- I – Inventory: When working towards lean, it is important to avoid an abundance unused and unsold inventory that just sits around on shelves or in storage. Whether the inventory is of parts, partially finished products, or finished items, the more inventory there is, the higher the loss in value since funds are tied up in unsold goods.
- M – Movement: This waste is similar to transportation waste, but instead of focusing on the loss of value with products in transport, this waste focuses on transportation or movement equipment. When trucks, hauling vehicles, and other movement devices are used for unnecessary long amounts of time and for unneeded tasks the value goes down while the opportunity for damage increases.
- W – Waiting and Delays: When products are sitting in limbo, somewhere between the start and finish of production they are not adding value to the business and are thus creating waste.
- O – Overproduction: The waste of overproduction has been considered one of the worst wastes. Money is wasted because businesses must pay employees to manufacture the parts, find places to store them, inventory them, etc. All of these are redundant costs that could be avoided.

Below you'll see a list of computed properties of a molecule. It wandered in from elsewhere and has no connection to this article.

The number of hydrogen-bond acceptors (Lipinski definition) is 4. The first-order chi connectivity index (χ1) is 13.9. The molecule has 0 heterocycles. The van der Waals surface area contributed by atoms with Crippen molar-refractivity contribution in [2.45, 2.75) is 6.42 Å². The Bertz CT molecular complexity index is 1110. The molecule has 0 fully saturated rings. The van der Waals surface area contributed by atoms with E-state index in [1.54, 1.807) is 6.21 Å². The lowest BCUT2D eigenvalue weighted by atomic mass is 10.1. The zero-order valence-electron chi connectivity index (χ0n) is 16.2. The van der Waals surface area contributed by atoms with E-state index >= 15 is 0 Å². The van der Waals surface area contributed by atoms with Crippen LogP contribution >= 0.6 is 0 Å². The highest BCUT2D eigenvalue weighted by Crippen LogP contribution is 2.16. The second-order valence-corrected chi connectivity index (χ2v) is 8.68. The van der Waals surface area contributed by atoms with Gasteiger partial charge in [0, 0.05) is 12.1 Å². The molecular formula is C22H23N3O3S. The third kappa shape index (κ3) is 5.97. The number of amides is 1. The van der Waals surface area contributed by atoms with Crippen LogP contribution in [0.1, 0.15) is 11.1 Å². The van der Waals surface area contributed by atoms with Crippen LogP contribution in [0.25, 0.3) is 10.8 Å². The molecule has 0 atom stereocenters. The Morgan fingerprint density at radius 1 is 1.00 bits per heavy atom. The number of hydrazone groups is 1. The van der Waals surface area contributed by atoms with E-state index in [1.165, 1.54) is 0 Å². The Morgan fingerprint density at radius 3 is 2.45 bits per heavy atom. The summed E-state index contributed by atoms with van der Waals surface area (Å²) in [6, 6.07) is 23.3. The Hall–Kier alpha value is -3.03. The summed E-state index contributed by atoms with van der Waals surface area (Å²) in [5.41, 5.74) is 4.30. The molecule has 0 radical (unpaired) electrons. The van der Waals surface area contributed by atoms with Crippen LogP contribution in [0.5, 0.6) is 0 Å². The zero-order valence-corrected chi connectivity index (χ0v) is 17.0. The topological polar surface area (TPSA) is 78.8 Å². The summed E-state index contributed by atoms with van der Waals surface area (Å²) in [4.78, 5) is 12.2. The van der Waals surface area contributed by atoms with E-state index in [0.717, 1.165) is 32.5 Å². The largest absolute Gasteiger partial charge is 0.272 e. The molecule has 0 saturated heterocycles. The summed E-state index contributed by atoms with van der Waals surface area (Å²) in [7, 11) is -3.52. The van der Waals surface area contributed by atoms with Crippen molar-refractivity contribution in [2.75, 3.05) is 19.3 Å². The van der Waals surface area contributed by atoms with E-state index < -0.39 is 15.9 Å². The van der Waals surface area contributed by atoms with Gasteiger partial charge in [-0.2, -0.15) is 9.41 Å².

- O – Over Processing: Over Processing basically means to do more to a product than technically needed, and if a product is not 100% perfect it is rejected and therefore wasted. Even though businesses aim to provide customers with high quality products that operate as intended, small imperfections that would not impede function, use, or aesthetics should not be automatically disposed of and reworked.
- D – Defects: Defects do not add value. When products are created with a defect that hampers the function they must be reworked and remanufactured. This causes a waste in production, materials, and other resources such as electricity and machine wear and tear.
Waste is Avoidable!
With the right amount of dedication and drive, anyone can succeed with the elimination of waste. However, the first step is to identify the areas of waste so tactics can be implemented to revamp processes and practices to help reduce waste and start improving productivity. The best part is that any business can benefit from waste removal; TIMWOOD is not geared only towards industrial or manufacturing businesses as it can also be effectively implemented in nearly any work environment.
“Paying people to produce excess product cost more than paying people to do nothing.”